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From ka...@apache.org
Subject [15/31] Rearrange website directory structure
Date Thu, 02 Jan 2014 00:14:15 GMT
http://git-wip-us.apache.org/repos/asf/incubator-helix/blob/bea21020/website/0.7.0-incubating/src/site/markdown/Quickstart.md
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+<!---
+Licensed to the Apache Software Foundation (ASF) under one
+or more contributor license agreements.  See the NOTICE file
+distributed with this work for additional information
+regarding copyright ownership.  The ASF licenses this file
+to you under the Apache License, Version 2.0 (the
+"License"); you may not use this file except in compliance
+with the License.  You may obtain a copy of the License at
+
+  http://www.apache.org/licenses/LICENSE-2.0
+
+Unless required by applicable law or agreed to in writing,
+software distributed under the License is distributed on an
+"AS IS" BASIS, WITHOUT WARRANTIES OR CONDITIONS OF ANY
+KIND, either express or implied.  See the License for the
+specific language governing permissions and limitations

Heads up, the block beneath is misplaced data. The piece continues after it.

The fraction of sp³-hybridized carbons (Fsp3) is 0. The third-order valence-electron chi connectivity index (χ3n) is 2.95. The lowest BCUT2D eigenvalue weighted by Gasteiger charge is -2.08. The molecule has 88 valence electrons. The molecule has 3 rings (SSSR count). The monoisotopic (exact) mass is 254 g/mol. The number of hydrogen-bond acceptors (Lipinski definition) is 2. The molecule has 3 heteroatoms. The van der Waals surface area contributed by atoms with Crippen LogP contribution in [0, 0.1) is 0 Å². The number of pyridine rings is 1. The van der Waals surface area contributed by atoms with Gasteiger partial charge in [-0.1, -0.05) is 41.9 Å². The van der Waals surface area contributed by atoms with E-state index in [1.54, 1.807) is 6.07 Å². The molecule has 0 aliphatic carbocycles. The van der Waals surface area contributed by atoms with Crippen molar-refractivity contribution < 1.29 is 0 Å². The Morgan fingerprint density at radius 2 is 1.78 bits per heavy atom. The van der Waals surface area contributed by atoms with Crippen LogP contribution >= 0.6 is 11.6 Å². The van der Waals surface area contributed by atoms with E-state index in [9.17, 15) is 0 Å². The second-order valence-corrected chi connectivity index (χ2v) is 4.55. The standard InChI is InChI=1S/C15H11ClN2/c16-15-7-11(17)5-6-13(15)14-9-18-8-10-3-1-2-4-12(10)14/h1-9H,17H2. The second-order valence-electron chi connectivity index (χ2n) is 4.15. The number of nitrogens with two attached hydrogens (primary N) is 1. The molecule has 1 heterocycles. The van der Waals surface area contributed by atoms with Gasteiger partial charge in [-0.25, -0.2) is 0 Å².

+under the License.
+-->
+
+<head>
+  <title>Quickstart</title>
+</head>
+
+Quickstart
+---------
+
+Get Helix
+---------
+
+First, let\'s get Helix. Either build it, or download it.
+
+### Build
+
+```
+git clone https://git-wip-us.apache.org/repos/asf/incubator-helix.git
+cd incubator-helix
+git checkout tags/helix-0.7.0-incubating
+mvn install package -DskipTests
+# This folder contains quickstart.sh and start-helix-participant.sh
+cd helix-examples/target/helix-examples-pkg/bin
+chmod +x *
+# This folder contains helix-admin.sh, start-standalone-zookeeper.sh, and run-helix-controller.sh
+cd ../../../../helix-core/target/helix-core-pkg/bin
+```
+
+### Download
+
+Download the 0.7.0-incubating release package [here](./download.html)
+
+Overview
+--------
+
+In this Quickstart, we\'ll set up a master-slave replicated, partitioned system.  Then we\'ll demonstrate how to add a node, rebalance the partitions, and show how Helix manages failover.
+
+
+Let\'s Do It
+------------
+
+Helix provides command line interfaces to set up the cluster and view the cluster state. The best way to understand how Helix views a cluster is to build a cluster.
+
+### Get to the Tools Directory
+
+If you built the code:
+
+```
+cd helix/incubator-helix/helix-examples/target/helix-examples-pkg/bin
+```
+
+If you downloaded the release package, extract it.
+
+
+Short Version
+-------------
+You can observe the components working together in this demo, which does the following:
+
+* Create a cluster
+* Add 2 nodes (participants) to the cluster
+* Set up a resource with 6 partitions and 2 replicas: 1 Master, and 1 Slave per partition
+* Show the cluster state after Helix balances the partitions